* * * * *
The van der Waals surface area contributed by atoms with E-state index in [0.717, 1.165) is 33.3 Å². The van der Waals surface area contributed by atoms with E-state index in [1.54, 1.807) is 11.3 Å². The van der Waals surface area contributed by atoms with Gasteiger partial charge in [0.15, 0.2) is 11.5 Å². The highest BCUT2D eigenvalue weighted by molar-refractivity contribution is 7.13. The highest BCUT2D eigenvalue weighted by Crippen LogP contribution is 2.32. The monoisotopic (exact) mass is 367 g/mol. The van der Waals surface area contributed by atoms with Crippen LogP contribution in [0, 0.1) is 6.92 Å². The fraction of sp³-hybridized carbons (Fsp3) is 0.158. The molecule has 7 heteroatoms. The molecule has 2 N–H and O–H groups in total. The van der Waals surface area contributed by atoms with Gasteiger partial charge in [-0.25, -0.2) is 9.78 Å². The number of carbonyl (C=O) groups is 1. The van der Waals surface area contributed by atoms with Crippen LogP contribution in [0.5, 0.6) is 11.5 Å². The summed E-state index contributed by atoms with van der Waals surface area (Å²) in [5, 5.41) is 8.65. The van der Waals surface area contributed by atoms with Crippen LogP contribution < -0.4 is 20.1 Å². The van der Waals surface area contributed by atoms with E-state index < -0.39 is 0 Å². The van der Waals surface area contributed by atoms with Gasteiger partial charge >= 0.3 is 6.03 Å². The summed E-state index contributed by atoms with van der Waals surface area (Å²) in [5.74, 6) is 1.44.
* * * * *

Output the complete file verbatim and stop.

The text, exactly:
The van der Waals surface area contributed by atoms with E-state index in [0.717, 1.165) is 33.3 Å². The van der Waals surface area contributed by atoms with E-state index in [1.54, 1.807) is 11.3 Å². The van der Waals surface area contributed by atoms with Gasteiger partial charge in [0.15, 0.2) is 11.5 Å². The highest BCUT2D eigenvalue weighted by molar-refractivity contribution is 7.13. The highest BCUT2D eigenvalue weighted by Crippen LogP contribution is 2.32. The monoisotopic (exact) mass is 367 g/mol. The van der Waals surface area contributed by atoms with Crippen LogP contribution in [0, 0.1) is 6.92 Å². The fraction of sp³-hybridized carbons (Fsp3) is 0.158. The molecule has 7 heteroatoms. The molecule has 2 N–H and O–H groups in total. The van der Waals surface area contributed by atoms with Gasteiger partial charge in [-0.25, -0.2) is 9.78 Å². The number of carbonyl (C=O) groups is 1. The van der Waals surface area contributed by atoms with Crippen LogP contribution in [0.5, 0.6) is 11.5 Å². The summed E-state index contributed by atoms with van der Waals surface area (Å²) in [5, 5.41) is 8.65. The van der Waals surface area contributed by atoms with Crippen LogP contribution < -0.4 is 20.1 Å². The van der Waals surface area contributed by atoms with E-state index < -0.39 is 0 Å². The van der Waals surface area contributed by atoms with Gasteiger partial charge >= 0.3 is 6.03 Å². The summed E-state index contributed by atoms with van der Waals surface area (Å²) in [5.74, 6) is 1.44.